I’ve been Twitter for 10 years or so now and it’s taught me a lot, both through experience and observation. I’ve seen a lot of shit and have been quietly studying people and their behaviors this whole time without even realizing it. The culture and landscape of Twitter has changed drastically for better or worse, and it’s becoming more of a headache everyday, but it doesn’t have to be! Over the past few months I’ve transformed my relationship with Twitter by putting my observations over the years into action.
1. Not For The “Intellectual”
I put intellectual in quotes because that word as a noun is fucking stupid and pretentious to me, but you get the gist. Twitter is generally not a place to have an open and honest discussion about anything, despite what people say especially when juxtaposing its purpose and user base against Instagram. Both are forms of social media and were never meant to be filled with meaningful, thought-provoking content in the first place in my opinion, so it doesn’t reign supreme. Lately I’ve stopped giving my general opinion on most things on Twitter because the majority of people on there are stupid and subscribe to groupthink mentality whether they realize it or not. After I realized that I was one of those people that followed the crowd, I took a step back to spend less time on Twitter and realized that a lot of the opinions and politics I held weren’t even my own. I was just doing and thinking what I thought was right and what the majority was doing.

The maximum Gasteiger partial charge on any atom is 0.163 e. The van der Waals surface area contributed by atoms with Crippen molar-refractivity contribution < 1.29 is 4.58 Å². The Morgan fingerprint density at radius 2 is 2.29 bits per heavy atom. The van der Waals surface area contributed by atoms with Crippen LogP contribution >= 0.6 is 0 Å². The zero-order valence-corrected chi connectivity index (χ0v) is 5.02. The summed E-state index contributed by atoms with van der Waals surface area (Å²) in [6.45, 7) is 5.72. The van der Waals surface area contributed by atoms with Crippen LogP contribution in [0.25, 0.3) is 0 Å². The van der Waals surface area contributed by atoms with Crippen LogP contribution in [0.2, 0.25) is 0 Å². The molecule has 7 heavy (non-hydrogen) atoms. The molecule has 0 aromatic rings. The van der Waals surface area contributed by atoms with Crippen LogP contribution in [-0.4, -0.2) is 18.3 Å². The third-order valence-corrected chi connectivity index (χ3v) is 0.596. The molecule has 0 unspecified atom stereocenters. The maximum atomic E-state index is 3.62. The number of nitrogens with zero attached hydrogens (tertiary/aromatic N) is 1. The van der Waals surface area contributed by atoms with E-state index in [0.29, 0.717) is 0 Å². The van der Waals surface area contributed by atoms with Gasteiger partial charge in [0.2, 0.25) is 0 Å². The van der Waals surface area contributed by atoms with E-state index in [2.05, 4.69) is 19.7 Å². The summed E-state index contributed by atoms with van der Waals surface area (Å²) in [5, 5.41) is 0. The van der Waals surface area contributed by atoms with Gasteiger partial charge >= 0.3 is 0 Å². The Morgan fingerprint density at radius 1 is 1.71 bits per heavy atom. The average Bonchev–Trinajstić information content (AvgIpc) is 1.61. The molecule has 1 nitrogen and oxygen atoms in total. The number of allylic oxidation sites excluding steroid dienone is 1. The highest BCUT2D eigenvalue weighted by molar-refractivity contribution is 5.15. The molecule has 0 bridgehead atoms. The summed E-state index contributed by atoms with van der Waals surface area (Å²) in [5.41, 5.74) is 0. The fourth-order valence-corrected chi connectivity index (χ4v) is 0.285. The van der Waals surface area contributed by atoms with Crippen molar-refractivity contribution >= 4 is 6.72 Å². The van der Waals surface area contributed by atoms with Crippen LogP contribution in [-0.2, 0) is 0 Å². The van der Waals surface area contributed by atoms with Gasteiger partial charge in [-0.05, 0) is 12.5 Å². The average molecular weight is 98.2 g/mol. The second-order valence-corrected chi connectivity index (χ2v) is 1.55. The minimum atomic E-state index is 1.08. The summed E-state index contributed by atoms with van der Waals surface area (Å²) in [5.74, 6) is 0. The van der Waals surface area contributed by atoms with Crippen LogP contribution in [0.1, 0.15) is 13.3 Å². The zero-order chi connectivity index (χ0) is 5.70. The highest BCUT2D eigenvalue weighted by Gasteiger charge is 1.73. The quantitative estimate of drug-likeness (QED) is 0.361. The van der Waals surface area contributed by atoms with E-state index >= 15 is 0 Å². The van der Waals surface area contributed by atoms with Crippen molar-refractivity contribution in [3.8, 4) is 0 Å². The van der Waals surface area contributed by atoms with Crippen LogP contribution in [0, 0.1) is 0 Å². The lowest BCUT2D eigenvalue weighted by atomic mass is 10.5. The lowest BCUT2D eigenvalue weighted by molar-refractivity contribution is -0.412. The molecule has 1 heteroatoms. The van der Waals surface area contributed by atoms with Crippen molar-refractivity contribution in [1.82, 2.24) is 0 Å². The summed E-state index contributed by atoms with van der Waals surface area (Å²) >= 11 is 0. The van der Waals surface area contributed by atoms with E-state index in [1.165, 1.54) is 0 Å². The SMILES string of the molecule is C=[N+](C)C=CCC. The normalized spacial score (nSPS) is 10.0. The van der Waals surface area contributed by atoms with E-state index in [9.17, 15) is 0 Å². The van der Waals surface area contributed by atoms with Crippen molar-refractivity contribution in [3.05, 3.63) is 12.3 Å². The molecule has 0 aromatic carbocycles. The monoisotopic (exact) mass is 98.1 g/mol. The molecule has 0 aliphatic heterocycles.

The unfortunate truth is that Twitter is a land of complainers and delusional people for the most part. It’s a place where people go to make a new reality for themselves and people like them, Twitter is really an alternate reality for a lot of folks in retrospect. It was fun for a while, to dunk on people and cancel people left and right but now that I’ve #grown I see how reductive and pointless it is. Every time I get on there I can’t help but cringe at 90% of my timeline because all I see is recycled discussions about Cancel Culture™, child support, self-deprecating tweets about mental illness and physical appearances, and incessant complaining about things that are both in and out of people’s control. It’s exhausting and the site is definitely not what it used to be, so keep that in mind as you continue to use Twitter and find yourself disliking the landscape of it all. Just don’t expect too much from it these days.